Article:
Rules of Cricket


Cricket is a team sport for two sides of eleven players each. It is a bat-and-ball sport with some similarities to baseball, softball, and rounders - though these three sports are much more similar to each other than any of them is to cricket.

Sides take turns to bat in successive innings and attempt to score runs, while the opposing side fields and attempts to bring an end to the batting team's innings. After each team has batted an equal number of innings (either one or two, depending on conditions chosen before the game), the team with the most runs wins.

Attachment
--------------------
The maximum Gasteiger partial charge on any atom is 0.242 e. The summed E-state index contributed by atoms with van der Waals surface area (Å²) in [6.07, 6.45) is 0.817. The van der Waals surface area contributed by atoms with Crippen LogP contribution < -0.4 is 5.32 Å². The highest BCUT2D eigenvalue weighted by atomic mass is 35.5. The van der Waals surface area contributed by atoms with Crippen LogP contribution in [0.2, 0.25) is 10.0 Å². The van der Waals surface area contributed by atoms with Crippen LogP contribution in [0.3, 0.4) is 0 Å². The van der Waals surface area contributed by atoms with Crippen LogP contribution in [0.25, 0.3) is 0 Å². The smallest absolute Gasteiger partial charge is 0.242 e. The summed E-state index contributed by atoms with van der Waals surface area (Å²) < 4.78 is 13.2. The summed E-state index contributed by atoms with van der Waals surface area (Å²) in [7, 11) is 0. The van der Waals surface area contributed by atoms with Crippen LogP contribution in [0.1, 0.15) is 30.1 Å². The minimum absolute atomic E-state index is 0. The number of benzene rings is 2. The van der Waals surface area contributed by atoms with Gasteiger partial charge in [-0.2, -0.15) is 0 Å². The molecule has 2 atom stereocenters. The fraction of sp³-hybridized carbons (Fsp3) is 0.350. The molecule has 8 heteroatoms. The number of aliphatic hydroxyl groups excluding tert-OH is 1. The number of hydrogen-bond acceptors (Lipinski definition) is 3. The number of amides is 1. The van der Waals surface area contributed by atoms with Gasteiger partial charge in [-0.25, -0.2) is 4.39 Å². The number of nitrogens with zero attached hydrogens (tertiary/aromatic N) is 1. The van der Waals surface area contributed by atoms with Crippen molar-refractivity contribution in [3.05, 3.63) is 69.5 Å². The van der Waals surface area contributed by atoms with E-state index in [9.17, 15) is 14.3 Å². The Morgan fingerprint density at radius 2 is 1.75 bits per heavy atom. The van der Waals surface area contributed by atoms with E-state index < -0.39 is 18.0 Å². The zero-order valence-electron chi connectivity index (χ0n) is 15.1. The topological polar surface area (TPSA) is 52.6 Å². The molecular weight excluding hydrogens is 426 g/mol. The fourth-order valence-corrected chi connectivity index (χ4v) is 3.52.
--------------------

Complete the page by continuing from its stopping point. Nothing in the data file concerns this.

A game of cricket is called a match. Play may extend over multiple days, with breaks for meals and overnight rest.

Extra Detail: The Laws of Cricket

The actual rules of cricket are codified in a document titled "The Laws of Cricket". This is published by the Marylebone Cricket Club in London, England, and is a copyrighted document, so I cannot reproduce it here.

The Laws of Cricket are available at the official website of Lord's Cricket Ground. They are very terse and the language can be slightly archaic, so I do not recommend trying to learn cricket by reading them.

The Laws are complemented by additional Rules and Regulations codified by the International Cricket Council. These are available at the official website of the ICC. Many of these regulations are complex, and you will find simpler interpretations here on my site.

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Last updated: Thursday, 22 October, 2015; 00:13:48 PDT.
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